It was a little over a year ago — June 21, 2019, if you’re keeping score at home — when Whitehorse’s Dylan Cozens made history as the seventh overall pick in the NHL entry draft.
His selection by the Buffalo Sabres marked the beginning of a very impressive and very unusual year for the young centre.
Cozens was impressive in his training camp and preseason appearances with the Sabres but was sent back to the WHL’s Lethbridge Hurricanes for the regular season.
The Yukoner played well in junior, ending the season as the WHL Eastern Conference Player of the Year and a runner up for the Four Broncos Memorial Trophy given to the league’s player of the year.
Over the New Year, he was a key piece in Team Canada capturing gold at the IIHF 2020 World Junior Championship.
When the season stopped due to COVID-19, Cozens was leading his team with 85 points and the Hurricanes were poised for a playoff run.
It was not a surprise then, to see Cozens named as one of 41 invited to the Canadian junior team’s summer development camp.
“Being a part of that team already, I definitely expected to be invited back to the camp,” Cozens told the News during an interview in June. “But obviously you’re always relieved about it. You know it’s another chance to represent your country, so it’s definitely exciting and the camp is definitely going to be a little different this year.”
The virtual camp is scheduled for July 27 to 31, and will have players “participating in a variety of sessions with a focus on player development through online education” according to a release from Hockey Canada.
With the NHL season start for next year likely delayed until after the championships, this year’s tournament could include deeper rosters more akin to the 2005 tournament than any since.
Of the 41 invited to camp, seven are returning from last year’s team.
“The experience is definitely huge,” Cozens said. “Knowing what it takes to win and having to battle through adversity. So many guys did this year and so many guys are returning. … I know this team is going to be really good this year.”
Cozens said he’s completely focused on making the Sabres out of training camp, and has been all along.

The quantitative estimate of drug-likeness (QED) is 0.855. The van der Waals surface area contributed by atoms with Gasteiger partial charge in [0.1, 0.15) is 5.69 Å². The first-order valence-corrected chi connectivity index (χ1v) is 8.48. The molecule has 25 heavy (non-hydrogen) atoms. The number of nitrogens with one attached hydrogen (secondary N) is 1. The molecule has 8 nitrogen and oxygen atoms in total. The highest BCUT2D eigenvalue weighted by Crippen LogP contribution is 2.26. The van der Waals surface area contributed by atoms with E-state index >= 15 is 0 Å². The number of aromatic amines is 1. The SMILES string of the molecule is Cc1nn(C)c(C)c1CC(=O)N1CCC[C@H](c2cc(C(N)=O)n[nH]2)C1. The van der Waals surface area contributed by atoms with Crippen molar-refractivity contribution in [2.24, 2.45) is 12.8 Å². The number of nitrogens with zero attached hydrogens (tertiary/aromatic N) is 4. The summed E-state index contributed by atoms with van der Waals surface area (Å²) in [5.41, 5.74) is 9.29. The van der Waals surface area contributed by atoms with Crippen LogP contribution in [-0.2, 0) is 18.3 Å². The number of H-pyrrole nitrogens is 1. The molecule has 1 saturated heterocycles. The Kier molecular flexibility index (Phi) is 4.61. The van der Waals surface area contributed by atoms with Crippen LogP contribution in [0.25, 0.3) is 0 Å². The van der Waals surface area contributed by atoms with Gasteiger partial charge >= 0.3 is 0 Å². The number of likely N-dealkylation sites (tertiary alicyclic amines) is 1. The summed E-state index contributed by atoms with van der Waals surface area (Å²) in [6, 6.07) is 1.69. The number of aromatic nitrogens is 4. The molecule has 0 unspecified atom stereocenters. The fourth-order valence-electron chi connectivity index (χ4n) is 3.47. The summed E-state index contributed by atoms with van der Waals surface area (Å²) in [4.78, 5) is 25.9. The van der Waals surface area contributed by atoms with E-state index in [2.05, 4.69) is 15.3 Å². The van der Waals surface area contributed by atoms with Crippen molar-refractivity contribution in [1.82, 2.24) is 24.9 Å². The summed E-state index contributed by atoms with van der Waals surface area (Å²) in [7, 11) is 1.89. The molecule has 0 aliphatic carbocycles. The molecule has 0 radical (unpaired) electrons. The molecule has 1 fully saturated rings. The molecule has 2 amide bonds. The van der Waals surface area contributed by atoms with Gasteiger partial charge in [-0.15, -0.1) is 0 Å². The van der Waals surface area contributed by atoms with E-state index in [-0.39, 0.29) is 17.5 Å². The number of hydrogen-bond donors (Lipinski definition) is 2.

“My goal is to play in the NHL when next season starts and I don’t know when that is going to be,” Cozens said. “There is still a lot to be decided with the junior season as well, so the biggest thing is just being ready for anything, getting my body stronger to compete with NHL players and just being ready to play whenever the time is.”
The WHL released early plans to start the season in October pending the COVID-19 situation as the fall draws closer, so if things go according to plan junior hockey will likely resume months before the NHL starts its next season — meaning Cozens may be back in junior for a spell regardless of how his development goes.
“I’ve talked about that briefly with some of the Buffalo development staff and there is no real plan set for that,” Cozens said. “My goal is to be an NHL player this season. I want to play in the NHL. If (the Sabres) want me to go to junior and play there for a couple months before the NHL season starts, I’ll do that. It’d be cool to see my friends again and be a part of that team again, but my goal is to play in the NHL as soon as I can.”
It has quickly turned into a busy offseason for the Sabres, who jettisoned most of their front office — including the general manager who picked Cozens last year — but he said the organization has been doing well to keep up with his training and development from across the continent.
“The development staff in Buffalo have been doing a really good job,” Cozens said. “The trainers there have been talking to my trainer up here and they’ve been in contact lots and they’re on the same page. … They’ve been in really good contact, so it’s good to see.”
When Cozens spoke to the News, he was planning to leave Whitehorse soon to go somewhere with ice. He said he hadn’t skated in an arena since March and that getting back on the ice was paramount.
“It’s definitely tough not having ice up here when all my buddies are down skating in other places. The people I’m competing against are skating, so I’m going to have to get out of Whitehorse, probably pretty soon here, and find some ice.”
Despite the challenges in getting ready for next year, Cozens has the perspective of a veteran.
“The biggest thing is just focusing on what you can control,” Cozens said. “What I can control is how hard I work and that’s what I’m doing. I’m working as hard as I can now to be the best player I can be come the time the season starts.”
Contact John Hopkins-Hill at firstname.lastname@example.org